A Better Way to Measure the Severity of Prostate Cancer?
A University of Toronto researcher has found that the key to understanding the severity of prostate cancer may be in the urine.
Professor Thomas Kislinger, of the Department of Medical Biophysics, and his co-authors have made a major advance in the quest to develop a precise, non-invasive method of identifying which tumors are severe enough to require urgent and aggressive treatment.
Overtreating prostate cancer is a worldwide problem because many of these cancers are slow growing, and may never require treatment, says Kislinger, who is also Senior Scientist at the Princess Margaret Cancer Centre, University Health Network.
“We believe we have found a better way that allows us to predict which patients have a slow-growing versus aggressive prostate cancer using non-invasive biomarkers,” he says. “This could eventually help us personalize cancer treatment for these patients.”
The research was published online June 29 in Nature Communications. Kislinger discusses details at https://youtu.be/dj6LBuXYyoo.
Currently, needle biopsies are used to help diagnose prostate cancer. But this technique may not detect hidden tumors, or cancer that has already spread beyond the organ, according the authors.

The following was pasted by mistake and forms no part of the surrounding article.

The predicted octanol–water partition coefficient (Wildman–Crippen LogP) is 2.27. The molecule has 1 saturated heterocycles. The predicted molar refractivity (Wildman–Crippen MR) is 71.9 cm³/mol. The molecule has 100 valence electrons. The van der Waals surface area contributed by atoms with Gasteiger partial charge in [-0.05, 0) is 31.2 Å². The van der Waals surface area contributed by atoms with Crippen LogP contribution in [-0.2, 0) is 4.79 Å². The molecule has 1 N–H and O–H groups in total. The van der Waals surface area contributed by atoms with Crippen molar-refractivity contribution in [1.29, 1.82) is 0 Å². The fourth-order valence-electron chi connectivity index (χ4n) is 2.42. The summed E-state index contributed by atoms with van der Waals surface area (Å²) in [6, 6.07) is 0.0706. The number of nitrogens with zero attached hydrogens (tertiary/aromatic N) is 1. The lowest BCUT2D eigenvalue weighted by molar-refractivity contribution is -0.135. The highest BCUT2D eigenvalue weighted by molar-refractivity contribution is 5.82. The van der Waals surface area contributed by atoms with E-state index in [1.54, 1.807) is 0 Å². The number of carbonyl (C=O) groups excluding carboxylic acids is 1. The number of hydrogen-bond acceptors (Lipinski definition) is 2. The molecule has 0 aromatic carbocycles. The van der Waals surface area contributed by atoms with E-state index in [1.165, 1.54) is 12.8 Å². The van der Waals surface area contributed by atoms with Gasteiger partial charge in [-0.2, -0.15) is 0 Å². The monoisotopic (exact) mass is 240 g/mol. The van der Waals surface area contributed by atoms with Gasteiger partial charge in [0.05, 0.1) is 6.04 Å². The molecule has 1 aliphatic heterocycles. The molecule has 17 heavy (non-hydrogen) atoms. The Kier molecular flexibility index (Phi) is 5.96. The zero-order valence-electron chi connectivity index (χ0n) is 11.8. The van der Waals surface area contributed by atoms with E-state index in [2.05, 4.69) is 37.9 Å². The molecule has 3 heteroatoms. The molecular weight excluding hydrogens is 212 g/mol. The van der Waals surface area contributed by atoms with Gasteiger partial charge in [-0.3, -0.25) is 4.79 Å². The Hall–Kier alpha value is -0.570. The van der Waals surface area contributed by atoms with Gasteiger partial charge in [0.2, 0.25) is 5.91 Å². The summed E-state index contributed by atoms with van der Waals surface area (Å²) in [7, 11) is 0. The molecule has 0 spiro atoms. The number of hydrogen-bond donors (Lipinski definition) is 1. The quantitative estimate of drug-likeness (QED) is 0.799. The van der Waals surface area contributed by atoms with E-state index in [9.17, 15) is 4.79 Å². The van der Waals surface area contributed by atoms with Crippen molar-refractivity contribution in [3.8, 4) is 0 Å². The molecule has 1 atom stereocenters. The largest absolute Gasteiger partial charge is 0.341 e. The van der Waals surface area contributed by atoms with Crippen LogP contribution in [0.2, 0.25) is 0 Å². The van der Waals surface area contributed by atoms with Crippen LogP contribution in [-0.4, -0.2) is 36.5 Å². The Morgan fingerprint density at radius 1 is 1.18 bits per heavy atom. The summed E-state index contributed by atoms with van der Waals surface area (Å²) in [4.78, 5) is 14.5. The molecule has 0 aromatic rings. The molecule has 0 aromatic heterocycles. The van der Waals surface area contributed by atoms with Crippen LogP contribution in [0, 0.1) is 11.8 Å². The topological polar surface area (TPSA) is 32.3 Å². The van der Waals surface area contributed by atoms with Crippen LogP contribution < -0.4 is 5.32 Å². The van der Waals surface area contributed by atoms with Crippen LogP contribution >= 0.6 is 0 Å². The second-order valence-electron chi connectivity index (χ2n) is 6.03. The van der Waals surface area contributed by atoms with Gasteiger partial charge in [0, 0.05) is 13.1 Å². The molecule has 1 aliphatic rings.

The Kislinger team, along with Canadian and American collaborators, used urine samples containing prostatic secretions from 210 patients.
The research took four years and involved samples from 300 patients, says Kislinger, who specializes in proteomics – the study of the structure and function of proteins involved in the development of cancer.
“We used targeted proteomics to accurately quantify hundreds of proteins in urine samples to identify liquid biopsy signatures. The first round of research involved 80 patients and quantified 150 proteins that were then narrowed down to 34 for further investigation. The next round involved a second, independent cohort of 210 patients,” he says.
“Applying computational biology, we used the quantitative data from mass spectrometry to develop the fluid biomarkers for aggressive prostate cancer.”
Next, the team intends to study urine samples from 1,000 international patients to determine whether the biomarkers identified have broader clinical utilities in prostate cancer.
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